African Bee-eaters are numerous and make up the majority of the worldwide Bee-eater species although others occur in Asia, Southern Europe, Australia and New Guinea. African Bee-eaters like all other Bee-eaters are characterised by their richly coloured plumage, slender bodies and usually elongated central tail feathers. All have long down turned or de-curved bills and pointed wings, this gives them a swallow-like appearance when seen from a distance. Including the African Bee-eaters, there are 26 different species of bee-eaters worldwide.
As the name suggests, bee-eaters predominantly eat flying insects, especially bees and wasps, which are caught in the air. As you can imagine the African Bee-eaters for example have no shortage of this food source. Before eating its 'bee' meal, a bee-eater removes the 'stinger' by repeatedly hitting and rubbing the insect on a hard surface. During this process, pressure is applied to the insect/bee thereby extracting most of the venom.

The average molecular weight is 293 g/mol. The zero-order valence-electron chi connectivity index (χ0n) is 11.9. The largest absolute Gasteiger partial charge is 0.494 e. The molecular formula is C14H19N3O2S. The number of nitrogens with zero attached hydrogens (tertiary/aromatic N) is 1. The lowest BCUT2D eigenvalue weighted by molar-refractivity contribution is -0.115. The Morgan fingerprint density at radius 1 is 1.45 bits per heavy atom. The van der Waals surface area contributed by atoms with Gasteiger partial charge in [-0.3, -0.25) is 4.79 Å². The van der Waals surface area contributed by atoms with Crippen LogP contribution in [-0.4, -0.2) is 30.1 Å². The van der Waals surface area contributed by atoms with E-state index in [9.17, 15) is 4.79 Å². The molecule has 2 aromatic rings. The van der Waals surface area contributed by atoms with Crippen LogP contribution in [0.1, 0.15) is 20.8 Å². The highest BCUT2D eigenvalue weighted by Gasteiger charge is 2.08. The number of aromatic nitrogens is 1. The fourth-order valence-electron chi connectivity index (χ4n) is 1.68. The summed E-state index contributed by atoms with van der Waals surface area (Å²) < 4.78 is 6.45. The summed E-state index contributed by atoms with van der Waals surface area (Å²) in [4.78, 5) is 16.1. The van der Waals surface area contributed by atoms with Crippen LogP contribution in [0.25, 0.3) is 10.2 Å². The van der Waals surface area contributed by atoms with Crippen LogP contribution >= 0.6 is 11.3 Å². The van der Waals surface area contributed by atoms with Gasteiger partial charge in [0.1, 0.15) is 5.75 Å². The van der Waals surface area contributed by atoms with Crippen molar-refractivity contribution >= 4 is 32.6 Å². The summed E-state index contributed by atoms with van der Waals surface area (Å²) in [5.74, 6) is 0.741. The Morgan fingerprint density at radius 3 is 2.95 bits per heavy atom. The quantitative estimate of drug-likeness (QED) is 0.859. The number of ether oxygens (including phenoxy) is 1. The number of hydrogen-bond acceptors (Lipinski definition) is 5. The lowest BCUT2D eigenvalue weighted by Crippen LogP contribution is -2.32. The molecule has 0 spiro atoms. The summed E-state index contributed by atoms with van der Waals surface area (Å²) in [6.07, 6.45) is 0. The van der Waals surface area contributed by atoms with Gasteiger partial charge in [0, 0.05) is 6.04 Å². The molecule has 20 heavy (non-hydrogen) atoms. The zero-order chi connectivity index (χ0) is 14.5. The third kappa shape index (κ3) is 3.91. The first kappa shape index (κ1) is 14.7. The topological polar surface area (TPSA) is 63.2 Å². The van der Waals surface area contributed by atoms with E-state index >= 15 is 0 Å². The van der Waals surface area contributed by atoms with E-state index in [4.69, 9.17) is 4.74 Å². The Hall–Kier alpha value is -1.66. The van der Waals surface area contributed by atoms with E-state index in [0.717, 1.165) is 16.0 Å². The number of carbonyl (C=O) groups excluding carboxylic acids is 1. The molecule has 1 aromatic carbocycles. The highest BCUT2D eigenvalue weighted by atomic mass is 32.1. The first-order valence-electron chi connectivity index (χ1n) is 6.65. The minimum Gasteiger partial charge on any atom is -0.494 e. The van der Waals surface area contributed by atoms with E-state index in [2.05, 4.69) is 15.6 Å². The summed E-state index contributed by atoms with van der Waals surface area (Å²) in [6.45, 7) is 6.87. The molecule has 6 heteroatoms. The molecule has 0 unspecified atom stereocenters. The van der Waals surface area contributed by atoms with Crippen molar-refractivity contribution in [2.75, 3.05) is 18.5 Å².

African Bee-eaters are gregarious and they form colonies by nesting in burrows tunnelled into the side of sandy banks, such as those that have collapsed on the edges of rivers. Their eggs are white and they generally produce 2–9 eggs per clutch (depending on species). As they live in colonies, large numbers of these holes are often seen together showing the tell-tell white streaks at the hole entrance from their accumulated droppings accentuating the entrances to the nests. Most of the species in the family are monogamous, and both parents care for the young, sometimes with the assistance of other birds in the colony.
A number of the African bee-eaters species are migratory. Species that breed in subtropical or temperate areas of Europe like the European Bee-eater that migrate to Africa in the summer months or the intra-African migrants like the Southern Carmine bee-eater for example which migrate within the Africa continent itself.
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